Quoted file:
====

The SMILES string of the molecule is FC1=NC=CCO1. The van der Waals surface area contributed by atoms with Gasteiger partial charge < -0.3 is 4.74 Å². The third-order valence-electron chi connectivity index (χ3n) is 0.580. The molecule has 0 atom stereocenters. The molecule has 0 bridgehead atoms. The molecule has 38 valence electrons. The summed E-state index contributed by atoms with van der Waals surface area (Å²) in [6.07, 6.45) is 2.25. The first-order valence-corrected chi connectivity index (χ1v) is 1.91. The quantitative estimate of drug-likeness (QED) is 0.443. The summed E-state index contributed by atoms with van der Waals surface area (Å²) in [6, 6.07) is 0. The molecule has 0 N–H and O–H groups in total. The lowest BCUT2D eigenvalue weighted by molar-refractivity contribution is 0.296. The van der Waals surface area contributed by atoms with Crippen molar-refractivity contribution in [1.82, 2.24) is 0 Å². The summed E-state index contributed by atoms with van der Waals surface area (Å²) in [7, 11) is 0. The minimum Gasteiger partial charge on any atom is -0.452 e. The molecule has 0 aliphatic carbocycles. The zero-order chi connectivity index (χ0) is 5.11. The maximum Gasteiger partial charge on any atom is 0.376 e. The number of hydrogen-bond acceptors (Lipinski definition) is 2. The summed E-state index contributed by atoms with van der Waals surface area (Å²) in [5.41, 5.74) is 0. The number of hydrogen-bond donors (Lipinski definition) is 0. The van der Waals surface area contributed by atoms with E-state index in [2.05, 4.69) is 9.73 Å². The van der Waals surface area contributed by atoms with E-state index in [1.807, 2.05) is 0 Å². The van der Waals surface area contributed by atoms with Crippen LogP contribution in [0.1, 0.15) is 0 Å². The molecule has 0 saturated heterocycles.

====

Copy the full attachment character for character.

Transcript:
The SMILES string of the molecule is FC1=NC=CCO1. The van der Waals surface area contributed by atoms with Gasteiger partial charge < -0.3 is 4.74 Å². The third-order valence-electron chi connectivity index (χ3n) is 0.580. The molecule has 0 atom stereocenters. The molecule has 0 bridgehead atoms. The molecule has 38 valence electrons. The summed E-state index contributed by atoms with van der Waals surface area (Å²) in [6.07, 6.45) is 2.25. The first-order valence-corrected chi connectivity index (χ1v) is 1.91. The quantitative estimate of drug-likeness (QED) is 0.443. The summed E-state index contributed by atoms with van der Waals surface area (Å²) in [6, 6.07) is 0. The molecule has 0 N–H and O–H groups in total. The lowest BCUT2D eigenvalue weighted by molar-refractivity contribution is 0.296. The van der Waals surface area contributed by atoms with Crippen molar-refractivity contribution in [1.82, 2.24) is 0 Å². The summed E-state index contributed by atoms with van der Waals surface area (Å²) in [7, 11) is 0. The minimum Gasteiger partial charge on any atom is -0.452 e. The molecule has 0 aliphatic carbocycles. The zero-order chi connectivity index (χ0) is 5.11. The maximum Gasteiger partial charge on any atom is 0.376 e. The number of hydrogen-bond acceptors (Lipinski definition) is 2. The summed E-state index contributed by atoms with van der Waals surface area (Å²) in [5.41, 5.74) is 0. The number of hydrogen-bond donors (Lipinski definition) is 0. The van der Waals surface area contributed by atoms with E-state index in [2.05, 4.69) is 9.73 Å². The van der Waals surface area contributed by atoms with E-state index in [1.807, 2.05) is 0 Å². The van der Waals surface area contributed by atoms with Crippen LogP contribution in [0.1, 0.15) is 0 Å². The molecule has 0 saturated heterocycles.